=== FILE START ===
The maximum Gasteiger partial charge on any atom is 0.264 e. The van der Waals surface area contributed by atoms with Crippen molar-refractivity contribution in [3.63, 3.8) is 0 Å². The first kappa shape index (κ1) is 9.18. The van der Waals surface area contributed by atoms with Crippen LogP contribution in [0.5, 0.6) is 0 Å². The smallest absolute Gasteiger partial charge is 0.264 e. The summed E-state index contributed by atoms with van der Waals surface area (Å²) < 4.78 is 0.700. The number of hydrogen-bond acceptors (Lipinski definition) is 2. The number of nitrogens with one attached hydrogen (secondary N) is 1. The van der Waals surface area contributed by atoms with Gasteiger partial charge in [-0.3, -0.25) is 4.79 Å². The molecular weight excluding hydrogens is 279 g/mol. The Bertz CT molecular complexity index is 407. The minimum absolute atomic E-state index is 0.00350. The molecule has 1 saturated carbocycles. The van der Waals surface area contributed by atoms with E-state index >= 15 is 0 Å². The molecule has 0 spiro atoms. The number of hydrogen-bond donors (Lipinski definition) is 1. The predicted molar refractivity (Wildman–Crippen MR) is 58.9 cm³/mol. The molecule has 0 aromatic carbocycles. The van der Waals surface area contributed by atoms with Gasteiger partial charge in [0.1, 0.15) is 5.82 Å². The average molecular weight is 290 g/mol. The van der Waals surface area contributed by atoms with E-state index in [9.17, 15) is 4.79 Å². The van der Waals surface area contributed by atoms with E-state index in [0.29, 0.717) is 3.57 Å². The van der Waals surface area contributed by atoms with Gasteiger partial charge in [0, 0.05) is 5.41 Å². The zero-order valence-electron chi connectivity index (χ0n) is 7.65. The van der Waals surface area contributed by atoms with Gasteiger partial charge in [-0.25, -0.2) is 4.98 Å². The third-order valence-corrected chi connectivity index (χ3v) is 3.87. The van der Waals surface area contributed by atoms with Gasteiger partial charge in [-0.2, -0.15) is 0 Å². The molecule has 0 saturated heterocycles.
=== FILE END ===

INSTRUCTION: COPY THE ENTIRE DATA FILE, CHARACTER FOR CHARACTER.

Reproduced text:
The maximum Gasteiger partial charge on any atom is 0.264 e. The van der Waals surface area contributed by atoms with Crippen molar-refractivity contribution in [3.63, 3.8) is 0 Å². The first kappa shape index (κ1) is 9.18. The van der Waals surface area contributed by atoms with Crippen LogP contribution in [0.5, 0.6) is 0 Å². The smallest absolute Gasteiger partial charge is 0.264 e. The summed E-state index contributed by atoms with van der Waals surface area (Å²) < 4.78 is 0.700. The number of hydrogen-bond acceptors (Lipinski definition) is 2. The number of nitrogens with one attached hydrogen (secondary N) is 1. The van der Waals surface area contributed by atoms with Gasteiger partial charge in [-0.3, -0.25) is 4.79 Å². The molecular weight excluding hydrogens is 279 g/mol. The Bertz CT molecular complexity index is 407. The minimum absolute atomic E-state index is 0.00350. The molecule has 1 saturated carbocycles. The van der Waals surface area contributed by atoms with E-state index >= 15 is 0 Å². The molecule has 0 spiro atoms. The number of hydrogen-bond donors (Lipinski definition) is 1. The predicted molar refractivity (Wildman–Crippen MR) is 58.9 cm³/mol. The molecule has 0 aromatic carbocycles. The van der Waals surface area contributed by atoms with Gasteiger partial charge in [0.1, 0.15) is 5.82 Å². The average molecular weight is 290 g/mol. The van der Waals surface area contributed by atoms with E-state index in [9.17, 15) is 4.79 Å². The van der Waals surface area contributed by atoms with E-state index in [0.29, 0.717) is 3.57 Å². The van der Waals surface area contributed by atoms with Gasteiger partial charge in [0, 0.05) is 5.41 Å². The zero-order valence-electron chi connectivity index (χ0n) is 7.65. The van der Waals surface area contributed by atoms with Gasteiger partial charge in [-0.25, -0.2) is 4.98 Å². The third-order valence-corrected chi connectivity index (χ3v) is 3.87. The van der Waals surface area contributed by atoms with Gasteiger partial charge in [-0.2, -0.15) is 0 Å². The molecule has 0 saturated heterocycles.